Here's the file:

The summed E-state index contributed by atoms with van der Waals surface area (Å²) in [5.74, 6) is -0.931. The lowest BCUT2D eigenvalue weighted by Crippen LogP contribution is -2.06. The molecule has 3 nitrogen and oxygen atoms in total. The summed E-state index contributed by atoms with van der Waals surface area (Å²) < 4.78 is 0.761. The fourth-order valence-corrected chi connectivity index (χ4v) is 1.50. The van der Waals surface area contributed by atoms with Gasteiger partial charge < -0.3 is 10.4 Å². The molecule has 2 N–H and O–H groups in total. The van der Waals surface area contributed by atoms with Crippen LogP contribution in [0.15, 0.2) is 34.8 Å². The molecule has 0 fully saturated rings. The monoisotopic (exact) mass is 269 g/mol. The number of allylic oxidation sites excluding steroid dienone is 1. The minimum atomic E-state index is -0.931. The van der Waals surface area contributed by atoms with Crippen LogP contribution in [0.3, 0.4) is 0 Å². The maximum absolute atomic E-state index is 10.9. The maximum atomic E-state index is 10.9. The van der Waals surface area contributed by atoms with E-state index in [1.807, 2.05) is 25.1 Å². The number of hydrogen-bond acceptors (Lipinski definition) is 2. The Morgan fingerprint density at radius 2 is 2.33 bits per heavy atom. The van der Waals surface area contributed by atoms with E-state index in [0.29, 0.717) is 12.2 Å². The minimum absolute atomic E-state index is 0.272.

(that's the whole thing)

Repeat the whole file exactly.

The summed E-state index contributed by atoms with van der Waals surface area (Å²) in [5.74, 6) is -0.931. The lowest BCUT2D eigenvalue weighted by Crippen LogP contribution is -2.06. The molecule has 3 nitrogen and oxygen atoms in total. The summed E-state index contributed by atoms with van der Waals surface area (Å²) < 4.78 is 0.761. The fourth-order valence-corrected chi connectivity index (χ4v) is 1.50. The van der Waals surface area contributed by atoms with Gasteiger partial charge < -0.3 is 10.4 Å². The molecule has 2 N–H and O–H groups in total. The van der Waals surface area contributed by atoms with Crippen LogP contribution in [0.15, 0.2) is 34.8 Å². The molecule has 0 fully saturated rings. The monoisotopic (exact) mass is 269 g/mol. The number of allylic oxidation sites excluding steroid dienone is 1. The minimum atomic E-state index is -0.931. The van der Waals surface area contributed by atoms with Crippen LogP contribution in [0.3, 0.4) is 0 Å². The maximum absolute atomic E-state index is 10.9. The maximum atomic E-state index is 10.9. The van der Waals surface area contributed by atoms with E-state index in [1.807, 2.05) is 25.1 Å². The number of hydrogen-bond acceptors (Lipinski definition) is 2. The Morgan fingerprint density at radius 2 is 2.33 bits per heavy atom. The van der Waals surface area contributed by atoms with E-state index in [0.29, 0.717) is 12.2 Å². The minimum absolute atomic E-state index is 0.272.